Investors Keep Faith in U.S. in Crisis after Crisis
By Bernard Condon, AP Business Writer
NEW YORK (AP) -- Global investors have stayed remarkably confident in the U.S. despite one budget crisis after another. But they're starting to wonder if the latest political impasse will tarnish America's Teflon image.
So far, the nation's reputation as the world's best place to invest remains unshaken. The 10-year Treasury note, the bedrock of the government's debt market, has attracted more money in recent weeks, not less, and the stock market is still close to record highs.
Still, the squabbling in Washington over the debt ceiling, which follows squabbling over automatic spending cuts earlier this year, is severely testing investor patience. Many fear a default would be a tipping point, sending bond and stock prices plunging.
The repeated budgetary brinkmanship is making some question their faith in the U.S.
"The more times you give politicians a chance to completely muck something up, the more chance ... they will do it," says Gary Jenkins, managing director of Swordfish Research in London. "If this were to become a regular occurrence, then, who knows?"
The U.S. Treasury has warned it will run out of money if Congress does not agree to raise a $16.7 trillion cap on borrowing by Oct. 17 and allow it to issue more debt. That has raised the specter that the U.S. won't be able to pay interest on its debt. Republicans say they won't allow more borrowing unless Democrats agree to restructure benefits programs or cut the deficit; the White House has ruled out negotiations tied to the debt cap.
The Treasury says a default on bond payments could freeze global credit, spike borrowing costs and trigger a collapse worse than the Great Recession.
Even with such a dire scenario, investors continue to buy Treasurys. On Tuesday, the yield on the 10-year note, which falls when investors buy, was 2.63 percent, near a two-month low.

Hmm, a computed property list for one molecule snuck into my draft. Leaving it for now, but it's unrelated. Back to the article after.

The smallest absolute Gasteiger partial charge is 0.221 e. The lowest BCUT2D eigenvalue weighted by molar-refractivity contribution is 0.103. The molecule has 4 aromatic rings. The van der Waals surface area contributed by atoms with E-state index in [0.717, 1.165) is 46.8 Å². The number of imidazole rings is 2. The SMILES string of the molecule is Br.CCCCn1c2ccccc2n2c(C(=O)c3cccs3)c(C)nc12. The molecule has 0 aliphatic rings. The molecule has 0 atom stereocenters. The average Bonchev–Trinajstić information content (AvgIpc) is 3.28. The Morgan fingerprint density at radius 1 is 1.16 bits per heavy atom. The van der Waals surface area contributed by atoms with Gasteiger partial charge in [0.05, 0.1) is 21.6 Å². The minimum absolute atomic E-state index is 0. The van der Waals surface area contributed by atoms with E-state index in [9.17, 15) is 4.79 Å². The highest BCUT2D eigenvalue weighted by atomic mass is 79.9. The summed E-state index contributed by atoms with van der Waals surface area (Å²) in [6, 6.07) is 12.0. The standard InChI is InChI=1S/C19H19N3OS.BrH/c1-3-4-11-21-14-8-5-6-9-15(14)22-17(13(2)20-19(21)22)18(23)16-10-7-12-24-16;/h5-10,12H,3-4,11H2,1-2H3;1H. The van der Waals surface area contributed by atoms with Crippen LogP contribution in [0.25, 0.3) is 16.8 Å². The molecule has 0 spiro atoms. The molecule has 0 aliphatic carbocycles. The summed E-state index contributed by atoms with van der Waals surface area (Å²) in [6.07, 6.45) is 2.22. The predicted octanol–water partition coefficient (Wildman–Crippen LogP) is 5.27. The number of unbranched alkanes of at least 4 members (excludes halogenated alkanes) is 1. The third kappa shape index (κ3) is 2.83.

U.S. stocks fell again on Tuesday, the 11th drop in the last 14 trading days. Still, the Standard and Poor's 500 index reached an all-time high just three weeks ago and is only 4 percent below that peak.
The debt ceiling fight echoes the Congressional standoff over the same issue in the summer of 2011.
Experts say the U.S. attracts money now for the same reason it did back then: Many other countries are faring worse than the U.S. China, India and Brazil are slowing dramatically. Japan is struggling to shake off a two-decade slump. The 17 countries of the eurozone have just emerged from a recession.
"We're the best of worst," says David Sherman, head of Cohanzick Management, a manager of bond funds. He adds that the U.S. tends to "bounce back" from crises.
In the 2011 crisis, for example, U.S. stock prices dropped, but recovered most of their losses by the end of the year.
Many investors think the costs of a default are too high for politicians not to raise the borrowing cap before the deadline. But they're still worried. Congress hasn't agreed on a spending bill for the new budget year that began Oct. 1. A lack of funding led to a partial shutdown of the government, which entered its ninth day on Wednesday.
"If we're having trouble with this government shutdown, and no negotiation, what's going to happen in two weeks?" asks Talley Leger, a strategist Macro Vision Research, an investment consultancy.
Leger thinks it may take a further drop in stocks, perhaps a big one, to force lawmakers to compromise.
The precedent for this is the 778-point drop in the Dow Jones industrial average on Sept. 29, 2008, after Congress rejected a $700 billion bailout bill, known as Troubled Asset Relief Program. The TARP bill was passed within days.
"This whole shutdown could easily drag out to the debt deadline," says Bill Strazzullo, chief market strategist of Bell Curve Trading.
His guess is that the Dow falls to 14,200 - down 576 points from Tuesday's close.
The prospects for U.S. bonds are more complicated.
When investors anticipate a crisis, they tend to buy U.S. bonds. Treasurys are one of the mostly widely held assets in the world, so it's easy to buy and sell them, even when people are panicking.
"People crave Treasurys because it is the most liquid market," says Mark Vitner, a senior economist at Wells Fargo.
After the rating agency Standard and Poor's stripped the U.S. of its top credit rating in August 2011, people bought more U.S. debt. The yield on the 10-year Treasury fell below 2 percent for the first time in a half century.
"For all its theatrical problems, the U.S. is still a haven," says Marshall Mays, director of Hong Kong-based Emerging Alpha Advisors. Mays says money should continue to flow to the U.S. from Asia.